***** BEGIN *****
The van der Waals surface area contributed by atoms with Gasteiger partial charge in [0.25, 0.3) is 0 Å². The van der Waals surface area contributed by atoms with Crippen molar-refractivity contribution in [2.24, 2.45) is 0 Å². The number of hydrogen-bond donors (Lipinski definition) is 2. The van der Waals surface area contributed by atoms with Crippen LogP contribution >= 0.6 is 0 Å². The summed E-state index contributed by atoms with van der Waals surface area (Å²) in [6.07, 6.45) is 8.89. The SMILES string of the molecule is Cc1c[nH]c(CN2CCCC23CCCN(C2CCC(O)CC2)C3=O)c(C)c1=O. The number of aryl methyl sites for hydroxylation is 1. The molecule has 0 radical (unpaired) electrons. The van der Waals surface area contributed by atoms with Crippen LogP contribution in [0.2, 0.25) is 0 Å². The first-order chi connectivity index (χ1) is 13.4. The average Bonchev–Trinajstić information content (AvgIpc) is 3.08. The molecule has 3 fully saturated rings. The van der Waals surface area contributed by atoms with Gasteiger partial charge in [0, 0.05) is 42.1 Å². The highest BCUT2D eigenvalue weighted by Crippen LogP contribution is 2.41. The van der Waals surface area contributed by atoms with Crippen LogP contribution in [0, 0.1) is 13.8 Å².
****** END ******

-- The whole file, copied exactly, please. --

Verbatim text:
The van der Waals surface area contributed by atoms with Gasteiger partial charge in [0.25, 0.3) is 0 Å². The van der Waals surface area contributed by atoms with Crippen molar-refractivity contribution in [2.24, 2.45) is 0 Å². The number of hydrogen-bond donors (Lipinski definition) is 2. The van der Waals surface area contributed by atoms with Crippen LogP contribution >= 0.6 is 0 Å². The summed E-state index contributed by atoms with van der Waals surface area (Å²) in [6.07, 6.45) is 8.89. The SMILES string of the molecule is Cc1c[nH]c(CN2CCCC23CCCN(C2CCC(O)CC2)C3=O)c(C)c1=O. The number of aryl methyl sites for hydroxylation is 1. The molecule has 0 radical (unpaired) electrons. The van der Waals surface area contributed by atoms with Crippen LogP contribution in [0.2, 0.25) is 0 Å². The first-order chi connectivity index (χ1) is 13.4. The average Bonchev–Trinajstić information content (AvgIpc) is 3.08. The molecule has 3 fully saturated rings. The van der Waals surface area contributed by atoms with Gasteiger partial charge in [0, 0.05) is 42.1 Å². The highest BCUT2D eigenvalue weighted by Crippen LogP contribution is 2.41. The van der Waals surface area contributed by atoms with Crippen LogP contribution in [0, 0.1) is 13.8 Å².